Flared, A-line or pleated. Here’s how to work the calf-length skirt
Whether it’s Sonakshi Sinha, Deepika Padukone or Sonam Kapoor, the midi skirt seems to have risen from the ashes of the 1970s. Head to any store — Zara, Marks and Spencer or even a stall on Hill Road — and you’ll have a range of tea-length skirts to choose from.
A model showcases a pleated midi by Quirkbox at the Lakme Fashion Week Summer/Resort 2015
However, we are a bit late to the party, feels designer Dev of brand Dev r Nil, whose recent collection includes a wide variety of skirts. “The international Spring/ Summer 2015 collections were all about calf-length hemlines — be it culottes, dresses or skirts. The midi skirt is slightly conservative. Yet, if rightly played around with, it can give a very elegant, feminine and even fun look. It is perfect as a day-to-evening wear,” he says, adding that pairing it with a slouchy shirt instead of a jacket is all you need to switch from board meeting mode to a casual party look.
Work your body
Pencil, high-waisted, panelled, pleated, flared, A-line or asymmetric — the trick is to pick the one that works for your curves.
Ken Ferns, whose recent collection, showcased at the Lakmé Fashion Week Summer/Resort 2015, was an ode to midis, warns that while calf-length skirts look very elegant and classy, “if not worn right, they can make you look boring”.
There’s a reason of course that the same midi, looks better on a Padukone than most of her contemporaries. “A certain height is required to pull off the midi. On a short person, the length of the skirt will be lost. However, women with bulky hips can opt for an A-line skirt to shift the focus,” he suggests.
Fatima Shaikh, who is a favourite among page-3 regulars like Gauhar Khan and Lisa Haydon, finds that skirts with a side slit work on most body types. “For someone with a slim body, slits on one the side or on the back would look good. Those who don’t have a svelte figure, can opt for some embroidery,” she suggests.
Designer Payal Singhal, who has incorporated the midi with a churidar and come up with the churidar skirt, says layering of different prints and materials and deconstructed silhouettes are trendy. However, these also work best on narrow waistlines.
What’s also specific to this particular return of the midi is the flared skirt. Neha Agarwal, whose Russia-inspired collection showcased at the LFW this year had a wide array of skirts, says, “Waist accentuated skirts are the talk of the town! A lot of mermaid skirts, trumpet skirts and bottom-flared skirts have recently sprung up. Flared skirts work well for both pear-shaped as well as skinny body types. But, ones with a typical Indian body type should avoid trumpet skirts as it cuts the length making one look stout.”
The weft and warp
Designer Pria Kataaria Puri, known for blending the east and the west, recently showcased her collection comprising skirts and kaftans at Nairobi. She emphasises the importance of choosing the right print and material. Those with a heavier frame should pick up smaller prints in monochrome colours, she suggests.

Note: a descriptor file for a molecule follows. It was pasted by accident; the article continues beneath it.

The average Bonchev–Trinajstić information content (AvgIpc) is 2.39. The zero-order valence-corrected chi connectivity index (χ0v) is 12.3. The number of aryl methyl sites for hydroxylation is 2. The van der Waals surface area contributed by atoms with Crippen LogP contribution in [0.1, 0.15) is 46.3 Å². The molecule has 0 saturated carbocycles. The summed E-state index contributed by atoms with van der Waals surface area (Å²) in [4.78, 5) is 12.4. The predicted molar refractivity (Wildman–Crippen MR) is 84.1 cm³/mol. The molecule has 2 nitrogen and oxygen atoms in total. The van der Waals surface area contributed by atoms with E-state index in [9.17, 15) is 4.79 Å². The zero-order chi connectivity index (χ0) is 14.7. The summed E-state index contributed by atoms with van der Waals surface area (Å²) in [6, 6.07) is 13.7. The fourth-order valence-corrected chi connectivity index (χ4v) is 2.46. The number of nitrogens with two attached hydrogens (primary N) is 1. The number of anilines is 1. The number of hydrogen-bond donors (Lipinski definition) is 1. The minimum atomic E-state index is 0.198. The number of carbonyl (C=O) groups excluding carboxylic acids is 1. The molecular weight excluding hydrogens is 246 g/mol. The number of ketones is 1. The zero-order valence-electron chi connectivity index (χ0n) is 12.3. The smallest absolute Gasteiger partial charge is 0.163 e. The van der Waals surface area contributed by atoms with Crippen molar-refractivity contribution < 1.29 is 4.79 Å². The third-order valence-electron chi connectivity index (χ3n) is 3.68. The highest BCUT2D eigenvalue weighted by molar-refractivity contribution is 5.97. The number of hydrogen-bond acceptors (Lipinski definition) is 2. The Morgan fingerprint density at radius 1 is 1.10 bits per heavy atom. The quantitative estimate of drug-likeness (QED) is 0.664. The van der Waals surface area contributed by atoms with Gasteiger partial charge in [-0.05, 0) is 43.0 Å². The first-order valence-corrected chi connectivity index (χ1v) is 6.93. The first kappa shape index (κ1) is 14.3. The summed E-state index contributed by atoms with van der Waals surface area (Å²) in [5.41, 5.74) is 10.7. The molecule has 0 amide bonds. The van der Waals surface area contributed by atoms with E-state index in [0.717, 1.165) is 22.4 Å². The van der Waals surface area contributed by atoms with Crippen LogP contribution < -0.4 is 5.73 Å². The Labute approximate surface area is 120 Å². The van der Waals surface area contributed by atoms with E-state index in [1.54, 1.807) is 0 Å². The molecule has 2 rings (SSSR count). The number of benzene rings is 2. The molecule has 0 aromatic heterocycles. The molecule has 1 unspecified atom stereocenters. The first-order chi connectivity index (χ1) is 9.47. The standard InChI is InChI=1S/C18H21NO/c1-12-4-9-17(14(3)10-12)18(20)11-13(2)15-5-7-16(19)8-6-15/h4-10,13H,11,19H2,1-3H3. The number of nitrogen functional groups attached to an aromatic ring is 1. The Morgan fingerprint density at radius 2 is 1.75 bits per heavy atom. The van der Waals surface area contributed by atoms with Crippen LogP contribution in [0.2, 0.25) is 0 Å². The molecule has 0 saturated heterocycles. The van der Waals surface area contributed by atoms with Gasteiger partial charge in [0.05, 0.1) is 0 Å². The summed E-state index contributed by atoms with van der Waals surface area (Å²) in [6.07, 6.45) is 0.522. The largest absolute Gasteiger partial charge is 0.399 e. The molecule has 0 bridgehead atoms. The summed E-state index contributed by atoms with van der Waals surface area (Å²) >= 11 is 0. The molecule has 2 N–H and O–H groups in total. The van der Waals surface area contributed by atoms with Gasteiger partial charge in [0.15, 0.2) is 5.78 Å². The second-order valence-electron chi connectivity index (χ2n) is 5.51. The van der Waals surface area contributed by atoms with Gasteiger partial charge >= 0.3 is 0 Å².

A pencil skirt from Pankaj & Nidhi showcased at the Lakme Fashion Week Summer/Resort 2015
Avoid animal prints (always), polka dots or horizontal stripes as they draw focus to the lower body. Cotton, silk, crepe and chiffon, she says, work well if you are planning a long, flowy skirt. Lycra works well for short fitted silhouettes and flatters
Find the right match
Ferns points out that a crop top works best with high-waist midis and says, “In the ’70s such skirts were worn with blousons or shirts tucked in. Cropped tops are a modern interpretation of that and form a perfect pair with the midi.” Dev adds that even a tucked-in tapered shirt works well with the high waist.
Best foot forward
While most designers agree on the prints and cuts, it’s in the footwear department that there’s little consensus. While Puri swears by stilettos and Dev thinks ankle boots are ideal, Ferns shrieks at the thought — Mary Jane or a classic wedge works best, he says.
An A-line pleated skirt by Ken Ferns, paired with a crop top, from his Lakmé Fashion Week Summer/Resort 2015 collection titled the eternal sleep
Height does matter
A certain height is required to pull off the midi. On a short person, the length of the skirt will be lost and might look like a maxi skirt
- Ken Ferns
While the term midi has become synonymous with tea-length skirts, which can be flowy or tapered, originally it denoted a specific, unforgiving shape — mid-calf, widening from the waist to four inches below the knee
That '70s thing
A skirt like the midi was first seen in the 1930s, as a response to the short skirts popular in the 1920s. The mid-calf length hemline became popular across the dance clubs of United States in the 1930s. The style was revived in the late 1960s, not without controversy though. Originally, the midi — or tea skirt — was defined as anything hemmed below the knee or above the ankle. Designers and retailers stocked up on the midi, trying to hardsell it. The salesgirls were forced to wear the midis. However, different women’s organisations — FADD (Fight Against Dictating Designers) and GAMS (Girls Against More Skirt) — protested the new look. The new hemline, however, prevailed through the decade, to be replaced by shorter skirts in the 1980s.
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